If he was excelled in a few particulars by some surgeons, – if, for example, as we admit, Roux was quicker and more dexterous at an operation, – Dessault more brilliant as a professor, – Boyer more prudent and humane, and Marjolin more profound, – there was none who could compare with him for imperturbability of mind in the midst of accidents or untoward circumstances, – none whose eye was more certain, or whose hand was more firm.

Editorial, Boston Med Surg J 1835

Of note, following his death in 1835, the positions held by Dupuytren were passed on, not to one man, but to three; Roux taking his service at the l’Hôtel-Dieu, Sanson his chair of clinical surgery, and Breschet his chair at the Académie de médecine.

Of the many crimes of which he was accused, no one ever suggested that he put his private interest above that of the meanest of his patients. His funeral cortege was interrupted as it made its way to the cemetery by crowds of workmen who took the coffin on their shoulders and bore it part of the distance.

Medical Eponyms
Dupuytren fracture (1819)

archaic: fracture distal fibula; damage to tibio-fibular ligaments and deltoid ligament; lateral displacement of the talus +/- fracture of the medial malleolus [similar to Pott’s fracture].

Dupuytren outlined the fracture in a long and learned treatise of 212 pages including a description of experimental fractures produced in cadavers to elucidate the mechanism of injury.

Two varieties were distinguished:

  • High Dupuytren: fracture of the fibula 2-3 inches above the syndesmosis; due to external rotation fracture or flexion-rotation strain
  • Low Dupuytren: fracture of the fibula within an inch of the syndesmosis; in which abduction violence usually predom­inates

Dupuytren was a strong advocate of the practice of Sir Percivall Pott (1714 – 1788), who used the semi-flexed position in treating fractures of the extremities in order to obtain the maximum degree of muscular relaxation. This was contrary to the method of treating fractures in extension then well established in France.

Dupuytren outlined an a new method of treating these fractures (evaluated in 207 patients with the injury) – the Dupuytren splint consisting of:

  • a wedge-shaped cushion about two-thirds filled with bran or cotton and of sufficient length to extend from the internal malleolus to the knee,
  • a wooden splint about 2 feet long and 3 inches wide, and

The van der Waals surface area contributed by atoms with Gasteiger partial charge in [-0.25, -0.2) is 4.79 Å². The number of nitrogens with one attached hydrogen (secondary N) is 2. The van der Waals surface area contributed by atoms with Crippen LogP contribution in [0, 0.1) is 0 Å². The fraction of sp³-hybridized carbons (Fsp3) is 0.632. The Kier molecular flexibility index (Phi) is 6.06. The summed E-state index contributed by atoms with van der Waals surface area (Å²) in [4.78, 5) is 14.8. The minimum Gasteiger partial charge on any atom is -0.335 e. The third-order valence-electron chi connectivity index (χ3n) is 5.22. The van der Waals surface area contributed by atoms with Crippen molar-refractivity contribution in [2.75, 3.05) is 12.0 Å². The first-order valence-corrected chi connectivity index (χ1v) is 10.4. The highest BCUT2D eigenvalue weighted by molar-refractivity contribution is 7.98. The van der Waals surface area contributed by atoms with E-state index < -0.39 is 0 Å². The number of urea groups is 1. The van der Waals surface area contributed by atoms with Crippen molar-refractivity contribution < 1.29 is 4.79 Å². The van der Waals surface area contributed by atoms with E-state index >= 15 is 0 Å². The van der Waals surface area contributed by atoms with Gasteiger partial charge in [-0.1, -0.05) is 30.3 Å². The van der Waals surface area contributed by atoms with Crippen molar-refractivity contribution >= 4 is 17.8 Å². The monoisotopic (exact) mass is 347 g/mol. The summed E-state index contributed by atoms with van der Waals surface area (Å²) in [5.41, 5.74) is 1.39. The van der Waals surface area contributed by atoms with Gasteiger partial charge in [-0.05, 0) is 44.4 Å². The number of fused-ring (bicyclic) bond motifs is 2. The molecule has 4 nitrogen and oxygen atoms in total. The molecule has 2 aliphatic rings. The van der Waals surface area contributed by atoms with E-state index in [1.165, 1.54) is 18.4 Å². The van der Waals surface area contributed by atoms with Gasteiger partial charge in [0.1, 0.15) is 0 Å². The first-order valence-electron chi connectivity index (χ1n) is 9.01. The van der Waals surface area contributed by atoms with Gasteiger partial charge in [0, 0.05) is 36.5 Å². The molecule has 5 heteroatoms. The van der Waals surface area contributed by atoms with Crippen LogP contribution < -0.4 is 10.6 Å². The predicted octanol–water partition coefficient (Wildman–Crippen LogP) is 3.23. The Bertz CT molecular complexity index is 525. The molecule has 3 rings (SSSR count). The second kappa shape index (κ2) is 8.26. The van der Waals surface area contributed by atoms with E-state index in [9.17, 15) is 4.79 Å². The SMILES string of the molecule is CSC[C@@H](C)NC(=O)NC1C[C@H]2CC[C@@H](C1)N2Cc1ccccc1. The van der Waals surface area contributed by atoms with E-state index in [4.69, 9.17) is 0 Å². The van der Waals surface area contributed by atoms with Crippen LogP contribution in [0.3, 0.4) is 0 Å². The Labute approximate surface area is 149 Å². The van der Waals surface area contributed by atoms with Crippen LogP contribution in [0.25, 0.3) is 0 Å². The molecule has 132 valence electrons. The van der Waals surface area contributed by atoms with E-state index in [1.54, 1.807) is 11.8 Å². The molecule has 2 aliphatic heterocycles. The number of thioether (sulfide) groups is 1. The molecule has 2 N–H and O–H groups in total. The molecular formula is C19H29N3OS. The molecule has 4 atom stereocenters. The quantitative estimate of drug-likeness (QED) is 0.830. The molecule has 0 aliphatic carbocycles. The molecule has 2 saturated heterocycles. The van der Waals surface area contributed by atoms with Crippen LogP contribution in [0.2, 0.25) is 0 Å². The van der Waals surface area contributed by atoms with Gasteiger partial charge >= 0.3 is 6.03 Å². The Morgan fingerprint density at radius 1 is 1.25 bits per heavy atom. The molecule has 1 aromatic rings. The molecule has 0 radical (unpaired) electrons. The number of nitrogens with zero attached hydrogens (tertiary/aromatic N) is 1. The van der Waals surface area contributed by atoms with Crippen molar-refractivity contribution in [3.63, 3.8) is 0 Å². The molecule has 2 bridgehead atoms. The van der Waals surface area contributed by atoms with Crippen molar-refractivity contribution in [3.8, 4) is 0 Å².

• 2 roller bandages 4 or 5 yards long.

The fracture was reduced by manipulation with inversion of the foot. The wedge-shaped cushion, base downward, was applied to the inner side of the leg. The splint was then applied to the cushion and extended below the sole of the foot. These were then firmly held in place by the roller bandages applied from just below the knee to a short distance above the fracture, and thence around the foot and instep in a figure-of-eight to maintain the inversion of the foot

Dupuytren contracture (1831) A gradual thickening and tightening of the fascia (fibrous tissues layer) under the skin of the palm and fingers in the hand.

Dupuytren Enterotome (1816) Dupuytren invented an enterotome to perform his operation for artificial anus. He had tried many methods of creating colostomies, and after a large number of experiments on dogs finally developed his enterotome.

The enterotome was first used on a patient in 1816. By his 1928 publication, Dupuytren was able to report upon its use in 41 patients. In 29 of these there was a complete cure; in 9, partial success with a residual fistula; and, in 3 death from peritonitis.

Dupuytren’s classification of burns (1828) Ambroise Paré (1510-1590) described different degrees of burns in the 1500s; Fabricius Hildanus described three degrees of burns in 1607; Heister (1724) and Richter (1788) classified burns into four degrees. Dupuytren analysed 50 burns patients in 1828 and classified the 6 degrees of burns and their management.

Brûlures au premier degré (rubéfaction); deuxième degré (vésication); troisième degré (escarres du corps muqueux); quatrième degré (escarres de l’épaisseur de la peau); cinquième degré (escarres jusqu’aux os); sixième degré (combustion totale d’une partie)

Des brûlures, In: Leçons orales 1832; 1(XVI): 413-516

Burns in the first degree (erythema); second degree (skin inflammation with epidermal detachment); third degree (eschars of the rete mucosum); fourth degree (eschars of the skin); fifth degree (eschars of the bone); sixth degree (destruction of a part)

Of Burns, In: Clinical lectures on surgery 1832; (1)XVII: 229-280

Dupuytren-Nélaton disease [Nélaton’s tumor] central tumor of bone.

Other eponyms
  • Dupuytren operation / amputation: a method of removing the arm at the shoulder joint; also termed Lisfranc amputation.
  • Dupuytren abscess: Abscess of the right iliac fossa. [Abcès développé dans le petit bassin. Revue médicale française et étrangère, 1829; 1: 367-368]